mining funds, which should be predictable. However, the mining of COMP will last 4 years, so the impact of mining will not disappear. If COMP can remove some high-risk leverage in this process, then the liquidity mining itself should have a positive impact on the agreement.

COMP does not pay dividends which avoids the risks that are regarded as
securities. At the same time, I don’t think that the temporary non-dividend is a big problem. We know that many technology companies' shares are also non-dividend. Since COMP has governance authority, it is possible to receive dividends through governance in the future, and of course it can take other means, such as "repo destruction".

LLab: I'd like to ask about distributing governance tokens to protocol users in the hope of encouraging users to use the protocol and distributing ownership to active stakeholders, is such an incentive model sustainable? Do you think liquidity mining or "yield farming" will bring healthy governance to DeFi?

Malie: I think there are two problems: one is whether the decentralized
protocol needs governance tokens; the other is how to allocate governance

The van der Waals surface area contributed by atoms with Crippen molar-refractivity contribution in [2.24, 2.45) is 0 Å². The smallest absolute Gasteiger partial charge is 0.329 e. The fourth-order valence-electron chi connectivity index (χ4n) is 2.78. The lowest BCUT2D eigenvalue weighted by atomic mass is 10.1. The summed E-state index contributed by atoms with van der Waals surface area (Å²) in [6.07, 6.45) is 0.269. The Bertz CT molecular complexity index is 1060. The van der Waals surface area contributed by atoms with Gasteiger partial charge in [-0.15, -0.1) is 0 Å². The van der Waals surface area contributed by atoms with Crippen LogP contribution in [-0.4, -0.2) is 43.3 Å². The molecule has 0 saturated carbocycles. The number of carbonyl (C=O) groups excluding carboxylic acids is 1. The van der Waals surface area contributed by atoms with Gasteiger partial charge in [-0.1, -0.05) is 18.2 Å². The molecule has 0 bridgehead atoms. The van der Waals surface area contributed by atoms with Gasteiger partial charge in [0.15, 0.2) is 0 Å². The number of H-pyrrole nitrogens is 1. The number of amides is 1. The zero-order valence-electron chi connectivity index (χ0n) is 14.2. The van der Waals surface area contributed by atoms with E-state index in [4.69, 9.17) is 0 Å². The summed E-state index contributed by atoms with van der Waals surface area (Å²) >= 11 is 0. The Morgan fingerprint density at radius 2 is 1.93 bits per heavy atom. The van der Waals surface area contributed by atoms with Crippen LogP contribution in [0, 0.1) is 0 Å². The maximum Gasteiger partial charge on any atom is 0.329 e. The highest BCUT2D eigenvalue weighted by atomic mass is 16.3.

The first question: First of all, I think that the decentralized protocol should ultimately decentralize governance authority. MakerDAO has made a good example of this point. Secondly, the governance token is a choice for the implementation of decentralization governance. Whether there is a better option is unknow, we have very little exploration in this area. Actually, Compound has previously explored voting directly using the user's historical accumulated interest as votes. But in fact, I think that this method will have some drawbacks, so I won't go into details here. Issuing token is a better choice.

The second question: How to allocate governance tokens. Regarding to the allocation of tokens, we have seen several ways in the past – mining based on consensus mechanisms such us PoW/PoS, private sales, public sales, and as well as liquidity mining based on business incentive distribution.

In this regard, we see that MakerDAO MKR is distributed to specific organizations or individuals for private sales, which have a positive effect on maintaining a high level of governance at an early stage; MakerDAO can use the raising funds to indirectly promote its business development.

Compound and many other DeFi agreements in liquidity mining actually use direct incentives or subsidies to their own business. Facts have proved that this method is very effective for short-term business improvement. In fact, we have already observed some examples showing that the high returns to partipants from such distribution methods cannot be sustained, but mining incentives will still work throughout the mining cycle.

Therefore, I think this model’s sustainability has yet to be verified which
brings some risks as compensation in the high-yield stage, and even affects
other agreements.

"Will liquidity mining or ‘yield farming’ bring healthy governance to DeFi?